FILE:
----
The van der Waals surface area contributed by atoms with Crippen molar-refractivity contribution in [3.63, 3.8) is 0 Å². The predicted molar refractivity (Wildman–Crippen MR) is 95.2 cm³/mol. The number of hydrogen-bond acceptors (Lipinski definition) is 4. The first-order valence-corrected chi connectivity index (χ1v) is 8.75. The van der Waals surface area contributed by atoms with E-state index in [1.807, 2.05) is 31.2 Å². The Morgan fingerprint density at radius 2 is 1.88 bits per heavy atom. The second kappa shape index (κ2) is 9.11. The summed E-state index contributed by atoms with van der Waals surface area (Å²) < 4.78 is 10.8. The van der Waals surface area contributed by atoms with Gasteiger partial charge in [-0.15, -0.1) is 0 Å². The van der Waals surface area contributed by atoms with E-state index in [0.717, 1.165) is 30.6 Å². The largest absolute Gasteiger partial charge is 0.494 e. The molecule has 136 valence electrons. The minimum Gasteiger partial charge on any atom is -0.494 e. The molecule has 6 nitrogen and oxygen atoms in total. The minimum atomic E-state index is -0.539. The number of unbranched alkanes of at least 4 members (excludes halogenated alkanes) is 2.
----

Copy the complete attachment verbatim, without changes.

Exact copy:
The van der Waals surface area contributed by atoms with Crippen molar-refractivity contribution in [3.63, 3.8) is 0 Å². The predicted molar refractivity (Wildman–Crippen MR) is 95.2 cm³/mol. The number of hydrogen-bond acceptors (Lipinski definition) is 4. The first-order valence-corrected chi connectivity index (χ1v) is 8.75. The van der Waals surface area contributed by atoms with E-state index in [1.807, 2.05) is 31.2 Å². The Morgan fingerprint density at radius 2 is 1.88 bits per heavy atom. The second kappa shape index (κ2) is 9.11. The summed E-state index contributed by atoms with van der Waals surface area (Å²) < 4.78 is 10.8. The van der Waals surface area contributed by atoms with Gasteiger partial charge in [-0.15, -0.1) is 0 Å². The van der Waals surface area contributed by atoms with E-state index in [0.717, 1.165) is 30.6 Å². The largest absolute Gasteiger partial charge is 0.494 e. The molecule has 136 valence electrons. The minimum Gasteiger partial charge on any atom is -0.494 e. The molecule has 6 nitrogen and oxygen atoms in total. The minimum atomic E-state index is -0.539. The number of unbranched alkanes of at least 4 members (excludes halogenated alkanes) is 2.